/var/lib/mysql/ib_logfile0  50,331,648 12,288         0 12,288 50,331,648 100.00
...
---
total cached size: 115,634,176

The –only-cached flag will make it less verbose, by only showing outputs for the files that are in the cache. 

Caveats and Limitations

The number one caveat, as mentioned before, is to provide an accurate list of files to check for, or else the results will be obviously wrong (if we are trying to dimension the whole cache usage).

One limitation is that there is an upper bound on the number of files we can check (at least with one command), given the argument list is not limitless. For instance, one natural way of wanting to check for the whole cache is to use a command like the following:

SHELL> linux-fincore --only-cached $(find / -type f)
-bash: /usr/local/bin/linux-fincore: Argument list too long

The command fails, as we can see, because we exceeded the number of arguments allowed by bash.

Cleaning the Page Cache

This topic is a bit out of scope for the blog post, but I thought that I could at least mention it. There are two ways of manually purging the page cache if needed:

1- directly writing to the /proc/sys/vm/drop_caches file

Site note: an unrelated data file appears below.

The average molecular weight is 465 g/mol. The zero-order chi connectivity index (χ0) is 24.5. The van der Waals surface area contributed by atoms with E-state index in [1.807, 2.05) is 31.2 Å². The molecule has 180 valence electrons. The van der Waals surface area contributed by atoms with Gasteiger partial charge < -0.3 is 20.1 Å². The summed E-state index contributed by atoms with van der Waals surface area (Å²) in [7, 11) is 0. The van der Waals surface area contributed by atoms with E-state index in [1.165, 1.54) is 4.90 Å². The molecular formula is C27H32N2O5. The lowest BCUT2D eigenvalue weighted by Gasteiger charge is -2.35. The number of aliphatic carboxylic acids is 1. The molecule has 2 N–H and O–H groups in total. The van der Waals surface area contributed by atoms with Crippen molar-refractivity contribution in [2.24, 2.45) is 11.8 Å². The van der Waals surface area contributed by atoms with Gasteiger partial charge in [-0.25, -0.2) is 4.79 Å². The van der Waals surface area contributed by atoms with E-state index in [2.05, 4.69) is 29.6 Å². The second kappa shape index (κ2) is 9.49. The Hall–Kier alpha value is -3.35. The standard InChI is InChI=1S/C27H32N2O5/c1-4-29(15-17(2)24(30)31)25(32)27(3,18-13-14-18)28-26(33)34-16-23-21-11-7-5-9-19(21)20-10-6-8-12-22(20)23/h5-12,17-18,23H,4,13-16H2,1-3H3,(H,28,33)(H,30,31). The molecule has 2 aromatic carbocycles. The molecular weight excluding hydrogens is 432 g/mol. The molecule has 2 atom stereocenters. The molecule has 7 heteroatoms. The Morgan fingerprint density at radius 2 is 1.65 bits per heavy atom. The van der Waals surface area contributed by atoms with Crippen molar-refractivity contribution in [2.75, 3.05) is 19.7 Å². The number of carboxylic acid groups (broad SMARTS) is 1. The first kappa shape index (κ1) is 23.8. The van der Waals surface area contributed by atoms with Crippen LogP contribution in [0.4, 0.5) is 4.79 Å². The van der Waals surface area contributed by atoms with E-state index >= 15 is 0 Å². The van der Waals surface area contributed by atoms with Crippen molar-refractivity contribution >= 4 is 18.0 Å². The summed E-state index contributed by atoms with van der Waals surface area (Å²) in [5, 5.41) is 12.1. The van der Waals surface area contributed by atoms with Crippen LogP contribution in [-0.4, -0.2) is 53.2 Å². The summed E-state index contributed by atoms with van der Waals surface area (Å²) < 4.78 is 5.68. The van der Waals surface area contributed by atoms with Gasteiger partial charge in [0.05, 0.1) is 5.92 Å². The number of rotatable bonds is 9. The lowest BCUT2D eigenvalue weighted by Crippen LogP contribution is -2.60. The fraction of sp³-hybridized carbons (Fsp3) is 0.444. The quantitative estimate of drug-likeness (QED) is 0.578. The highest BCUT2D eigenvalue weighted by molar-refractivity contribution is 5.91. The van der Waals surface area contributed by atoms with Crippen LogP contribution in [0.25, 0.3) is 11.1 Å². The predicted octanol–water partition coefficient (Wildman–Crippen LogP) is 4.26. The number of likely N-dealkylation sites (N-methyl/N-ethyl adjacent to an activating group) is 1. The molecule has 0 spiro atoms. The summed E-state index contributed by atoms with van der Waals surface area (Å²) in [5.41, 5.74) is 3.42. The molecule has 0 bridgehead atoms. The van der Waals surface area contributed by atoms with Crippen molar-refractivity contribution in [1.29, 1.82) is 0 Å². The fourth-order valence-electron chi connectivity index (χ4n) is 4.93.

sync && \
    echo 1 > /proc/sys/vm/drop_caches && \
    echo 3 > /proc/sys/vm/compact_memory

2- using the sysctl configuration tool

    sync && \
    sysctl vm.drop_caches=1

More information about this here (search for the drop_caches section).

What can I use it for?

The tool can be used for checking which files are cached, and how much memory they are taking. For instance, if you see a spike in memory usage after certain operations, you could:

  • capture initial output with linux-fincore
  • flush the page cache (as shown above)
  • run the problematic operation
  • capture a second sample with linux-fincore

Then you could compare the outputs to see which files were used by the operation, and how much was needed for them.

Further reading and similar tools

There is an extended blog post on this matter, which has more tools and how to use them.

vmtouch – https://hoytech.com/vmtouch/

mincore – http://man7.org/linux/man-pages/man2/mincore.2.html

Written by in: MySQL,Open Source,Zend Developer | Tags:
Aug
22
2019
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Enterprise software is hot — who would have thought?

Once considered the most boring of topics, enterprise software is now getting infused with such energy that it is arguably the hottest space in tech.

It’s been a long time coming. And it is the developers, software engineers and veteran technologists with deep experience building at-scale technologies who are energizing enterprise software. They have learned to build resilient and secure applications with open-source components through continuous delivery practices that align technical requirements with customer needs. And now they are developing application architectures and tools for at-scale development and management for enterprises to make the same transformation.